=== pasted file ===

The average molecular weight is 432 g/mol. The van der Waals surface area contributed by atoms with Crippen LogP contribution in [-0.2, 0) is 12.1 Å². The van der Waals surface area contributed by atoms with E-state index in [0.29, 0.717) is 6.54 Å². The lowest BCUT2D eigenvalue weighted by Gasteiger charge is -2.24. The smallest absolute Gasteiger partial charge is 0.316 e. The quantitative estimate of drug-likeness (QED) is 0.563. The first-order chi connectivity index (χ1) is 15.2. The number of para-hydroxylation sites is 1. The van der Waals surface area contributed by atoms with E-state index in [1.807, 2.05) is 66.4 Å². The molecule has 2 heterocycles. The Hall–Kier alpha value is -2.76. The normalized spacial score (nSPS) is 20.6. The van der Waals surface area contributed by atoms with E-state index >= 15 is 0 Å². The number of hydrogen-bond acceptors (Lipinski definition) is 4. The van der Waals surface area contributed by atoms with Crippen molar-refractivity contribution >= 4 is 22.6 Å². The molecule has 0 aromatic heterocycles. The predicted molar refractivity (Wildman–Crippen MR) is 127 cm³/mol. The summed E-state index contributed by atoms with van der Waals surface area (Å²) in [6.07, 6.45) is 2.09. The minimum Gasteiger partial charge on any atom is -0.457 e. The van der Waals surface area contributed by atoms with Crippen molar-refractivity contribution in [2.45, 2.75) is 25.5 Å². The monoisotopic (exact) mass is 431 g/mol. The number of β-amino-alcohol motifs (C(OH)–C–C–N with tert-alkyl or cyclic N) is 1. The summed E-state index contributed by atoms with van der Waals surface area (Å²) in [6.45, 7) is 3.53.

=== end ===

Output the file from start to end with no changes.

The average molecular weight is 432 g/mol. The van der Waals surface area contributed by atoms with Crippen LogP contribution in [-0.2, 0) is 12.1 Å². The van der Waals surface area contributed by atoms with E-state index in [0.29, 0.717) is 6.54 Å². The lowest BCUT2D eigenvalue weighted by Gasteiger charge is -2.24. The smallest absolute Gasteiger partial charge is 0.316 e. The quantitative estimate of drug-likeness (QED) is 0.563. The first-order chi connectivity index (χ1) is 15.2. The number of para-hydroxylation sites is 1. The van der Waals surface area contributed by atoms with E-state index in [1.807, 2.05) is 66.4 Å². The molecule has 2 heterocycles. The Hall–Kier alpha value is -2.76. The normalized spacial score (nSPS) is 20.6. The van der Waals surface area contributed by atoms with E-state index >= 15 is 0 Å². The number of hydrogen-bond acceptors (Lipinski definition) is 4. The van der Waals surface area contributed by atoms with Crippen molar-refractivity contribution >= 4 is 22.6 Å². The molecule has 0 aromatic heterocycles. The predicted molar refractivity (Wildman–Crippen MR) is 127 cm³/mol. The summed E-state index contributed by atoms with van der Waals surface area (Å²) in [6.07, 6.45) is 2.09. The minimum Gasteiger partial charge on any atom is -0.457 e. The van der Waals surface area contributed by atoms with Crippen molar-refractivity contribution in [2.45, 2.75) is 25.5 Å². The monoisotopic (exact) mass is 431 g/mol. The number of β-amino-alcohol motifs (C(OH)–C–C–N with tert-alkyl or cyclic N) is 1. The summed E-state index contributed by atoms with van der Waals surface area (Å²) in [6.45, 7) is 3.53.